Department of Defence to launch PFAS investigation at Salt Ash Air Weapons Range

Concerned: Bev Male at her Rookes Road property at Salt Ash on Friday. Picture: Max Mason-Hubers
Concerned: Bev Male at her Rookes Road property at Salt Ash on Friday. Picture: Max Mason-Hubers

The Department of Defence will investigate whether the use of firefighting foam at another of its Port Stephens sites has left traces of the notorious substance PFAS, only a few kilometres from the site at the centre of the Williamtown contamination scandal.

Sampling of ground and surface water, soil and sediment will start by the end of next month at the Salt Ash Air Weapons Range, with a preliminary report expected by the end of this year.

In a letterbox drop to 300 properties in the Salt Ash area, Defence said it was part of a program to “investigate and manage” the presence of per- and poly- fluoroalkyl substances at its sites.

The weapons range is about 8km from RAAF Base Williamtown, the epicentre of the contamination scandal the Newcastle Herald brought to light in 2015.

Bev Male’s Rookes Road property is about 1.5km from the weapons range, outside the red zone of contamination from Williamtown.

She said news of the investigation was concerning given her property was often flooded by overflow out of drains coming from the weapons range.

“This should’ve been done ages ago,” she said. 

Bev Male retired to Salt Ash from Canberra in 2001. Picture: Max Mason-Hubers

Bev Male retired to Salt Ash from Canberra in 2001. Picture: Max Mason-Hubers

“I don’t know why it’s taken so long. I approached [Defence] about investigating it and they told me it was a separate entity to the RAAF base.”

Mrs Male, 70, said she feared for the value of the home she and husband David, 71, retired to from Canberra in 2001.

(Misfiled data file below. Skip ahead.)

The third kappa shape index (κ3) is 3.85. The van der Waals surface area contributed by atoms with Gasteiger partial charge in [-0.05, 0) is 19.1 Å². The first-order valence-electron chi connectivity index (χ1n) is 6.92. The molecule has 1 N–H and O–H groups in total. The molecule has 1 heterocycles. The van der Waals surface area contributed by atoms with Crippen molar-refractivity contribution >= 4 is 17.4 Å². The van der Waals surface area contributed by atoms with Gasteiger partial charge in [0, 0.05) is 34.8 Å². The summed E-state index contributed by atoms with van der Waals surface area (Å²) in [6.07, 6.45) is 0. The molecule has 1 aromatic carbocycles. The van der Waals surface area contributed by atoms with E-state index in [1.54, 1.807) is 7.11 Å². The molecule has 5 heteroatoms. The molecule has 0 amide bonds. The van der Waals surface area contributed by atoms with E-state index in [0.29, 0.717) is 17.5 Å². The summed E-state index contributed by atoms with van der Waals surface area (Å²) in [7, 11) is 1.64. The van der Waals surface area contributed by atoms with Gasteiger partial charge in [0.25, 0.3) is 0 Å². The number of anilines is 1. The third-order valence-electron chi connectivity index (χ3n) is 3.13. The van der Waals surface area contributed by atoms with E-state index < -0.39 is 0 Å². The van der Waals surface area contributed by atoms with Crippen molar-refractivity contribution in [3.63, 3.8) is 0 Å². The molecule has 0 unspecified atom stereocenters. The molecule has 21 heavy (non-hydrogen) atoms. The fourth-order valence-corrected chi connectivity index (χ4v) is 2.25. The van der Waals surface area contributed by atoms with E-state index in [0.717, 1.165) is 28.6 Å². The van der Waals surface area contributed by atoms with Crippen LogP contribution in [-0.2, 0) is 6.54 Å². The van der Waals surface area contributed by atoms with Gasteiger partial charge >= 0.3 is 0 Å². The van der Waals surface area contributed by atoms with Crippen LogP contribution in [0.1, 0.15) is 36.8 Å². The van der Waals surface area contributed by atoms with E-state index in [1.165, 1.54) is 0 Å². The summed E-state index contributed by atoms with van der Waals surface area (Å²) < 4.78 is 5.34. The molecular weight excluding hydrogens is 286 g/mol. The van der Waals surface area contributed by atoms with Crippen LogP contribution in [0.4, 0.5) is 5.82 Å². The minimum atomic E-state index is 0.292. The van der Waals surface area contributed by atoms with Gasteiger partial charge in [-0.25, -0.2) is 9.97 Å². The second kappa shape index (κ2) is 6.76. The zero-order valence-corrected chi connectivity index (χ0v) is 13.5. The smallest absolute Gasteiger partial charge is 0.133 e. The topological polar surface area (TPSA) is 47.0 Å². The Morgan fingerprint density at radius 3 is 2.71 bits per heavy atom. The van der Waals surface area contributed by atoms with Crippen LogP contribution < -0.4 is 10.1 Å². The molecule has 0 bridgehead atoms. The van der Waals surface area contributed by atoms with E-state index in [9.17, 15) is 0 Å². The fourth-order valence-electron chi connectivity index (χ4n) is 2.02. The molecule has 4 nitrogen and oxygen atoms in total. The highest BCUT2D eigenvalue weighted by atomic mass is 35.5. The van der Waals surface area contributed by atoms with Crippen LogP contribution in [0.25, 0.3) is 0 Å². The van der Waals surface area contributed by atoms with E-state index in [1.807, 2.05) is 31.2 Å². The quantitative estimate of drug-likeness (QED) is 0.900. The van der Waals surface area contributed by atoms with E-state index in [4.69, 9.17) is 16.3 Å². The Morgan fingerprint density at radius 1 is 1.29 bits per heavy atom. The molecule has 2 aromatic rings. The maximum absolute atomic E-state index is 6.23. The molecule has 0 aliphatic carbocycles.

“We are elderly. This is our life savings, this house. It’s our children’s inheritance,” she said.

NSW Labor’s spokesperson for the Hunter Kate Washington said the situation was “potentially very serious”. 

Ms Washington questioned why it had taken Defence until now to launch an investigation into one of its sites so close to the Williamtown base.

She said many residents who received notice of the investigation already lived in the Williamtown red zone.

NSW Labor's spokesperson for the Hunter Kate Washington. Ms Washington is also the Member for Port Stephens.

NSW Labor's spokesperson for the Hunter Kate Washington. Ms Washington is also the Member for Port Stephens.

“We are potentially talking about a cumulative impact from two different sites on residents of Salt Ash,” she said. 

“Why on earth has it taken three years to investigate the use of PFAS on a site integral to the operation of the Williamtown RAAF base?”

A Defence spokesperson said it engaged an environmental consultant to conduct a preliminary site investigation “after reviewing available information”.

Defence said the investigation would involve “reviewing the historical use, storage and disposal of legacy firefighting foam at the site”. 

This would include “how the legacy firefighting foam containing specific types of PFAS, perfluorooctane sulfonate (PFOS) and perfluorooctanoic acid (PFOA), as active ingredients was used”. 

A NSW Environmental Protection Authority spokesperson said the agency was “monitoring the investigation as part of its role under the NSW PFAS Investigation Program and will ensure the Department of Defence undertakes its sampling works in a timely manner”.

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